Countrywide Housing Market Forecasts
Price growth to slow to 1.5% in 2017, but increase to 2% in 2018
We expect average house price growth in Great Britain to fall to 1.5% in 2017 compared with 5% in 2016. While the first half of 2018 is likely to be more difficult, we forecast prices to end the year 2% higher. By 2019 we expect house prices to be growing at an annual rate of 3%. (See the table below for national and regional breakdown.)
House price growth is forecast to slow across all GB regions over 2017 and into the first half of 2018. We expect a recovery in growth rates beginning from mid-2018 and continuing into 2019 as wage growth returns.
Greater London is likely to see price growth slow to 0% in 2017 before rising by 2.5% in 2018 and 4% in 2019. After two years of falls, Prime Central London (PCL) will see price growth of 2% in 2017, followed by 4% and 5% respectively in the next two years.
Countrywide Housing Forecasts – Annual house price growth (%)
Across the South East and East of England price growth will slow in 2017 to 1.5% and 3.5% respectively. In 2018 prices in these areas will rise 2.5% and a slower 2% respectively. We expect a similar path for house prices in the South West (1.5% to 2%).
House price growth will slow in the North, the Midlands and Wales. The North East is expected to see no price growth this year, and to increase to 1% in 2018 and 2.5% in 2019. Price growth in the North West, Yorkshire and Humberside and the Midlands will follow a similar pattern of weaker annual price growth in 2017 and 2018, rising again in 2019.
Weaker economic conditions will act as a brake on price growth as inflation eats into household incomes. We expect interest rates to begin to rise very slowly, from the spring/summer of 2018 but for wage growth to rise also, helping household budgets to recover. Rising interest rates and a more cautious approach from lenders – partly directed by the regulator – will prevent a faster increase in price as wage growth picks up.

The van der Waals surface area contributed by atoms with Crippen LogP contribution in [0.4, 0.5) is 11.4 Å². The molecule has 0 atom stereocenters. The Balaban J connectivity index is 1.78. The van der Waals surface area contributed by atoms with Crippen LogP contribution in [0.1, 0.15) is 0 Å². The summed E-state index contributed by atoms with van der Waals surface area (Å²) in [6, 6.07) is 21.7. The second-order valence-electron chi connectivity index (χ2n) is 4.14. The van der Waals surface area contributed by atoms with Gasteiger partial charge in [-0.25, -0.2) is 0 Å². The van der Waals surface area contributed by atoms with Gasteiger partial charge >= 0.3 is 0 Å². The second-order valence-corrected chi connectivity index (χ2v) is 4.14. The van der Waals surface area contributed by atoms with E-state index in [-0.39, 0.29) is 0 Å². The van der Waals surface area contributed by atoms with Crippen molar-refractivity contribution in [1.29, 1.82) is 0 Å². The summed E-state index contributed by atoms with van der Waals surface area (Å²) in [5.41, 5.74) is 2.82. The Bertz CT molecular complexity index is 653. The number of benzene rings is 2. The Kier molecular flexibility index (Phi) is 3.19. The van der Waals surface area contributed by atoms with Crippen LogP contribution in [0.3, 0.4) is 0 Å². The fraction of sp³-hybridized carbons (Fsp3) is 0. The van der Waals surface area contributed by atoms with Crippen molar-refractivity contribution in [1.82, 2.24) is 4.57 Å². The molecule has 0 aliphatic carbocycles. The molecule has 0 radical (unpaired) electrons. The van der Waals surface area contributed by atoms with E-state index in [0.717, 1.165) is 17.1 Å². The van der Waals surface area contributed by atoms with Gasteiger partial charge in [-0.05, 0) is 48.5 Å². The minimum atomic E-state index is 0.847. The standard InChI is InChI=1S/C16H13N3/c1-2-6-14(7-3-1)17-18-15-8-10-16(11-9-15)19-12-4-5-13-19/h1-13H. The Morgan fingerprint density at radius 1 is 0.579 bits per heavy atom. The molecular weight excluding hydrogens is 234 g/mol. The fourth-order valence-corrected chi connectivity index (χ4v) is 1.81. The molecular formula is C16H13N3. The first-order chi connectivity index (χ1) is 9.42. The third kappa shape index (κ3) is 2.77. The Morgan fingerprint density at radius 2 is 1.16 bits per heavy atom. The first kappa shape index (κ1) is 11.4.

As Brexit negotiations continue, confidence will be volatile which will have implications for the pace of economic and housing market recovery. The outcome of these negotiations is the biggest risk to performance and is weighted to the downside.
Despite little recovery in the levels of housing transactions – due to affordability issues and fewer buy-to-let purchases – the rate of new building is not expected to gather enough pace over the next two years to catch up with previous shortfalls. A lack of supply will therefore continue to support the level of price growth.
Fionnuala Earley, Countrywide’s Chief Economist, said:
“Economic conditions for households will remain challenging over the next year as inflation eats into budgets and interest rates begin to rise. In addition, fewer landlord purchasers and the later age at which people buy, is affecting the level of demand. But we expect the UK economy to recover and wage growth to pick up in response to global growth. That, combined with a continued lack of housing supply, will help to support house prices.
“The housing market is sensitive to confidence which will be affected by the outcome of Brexit negotiations and the implications this will have – particularly on employment.”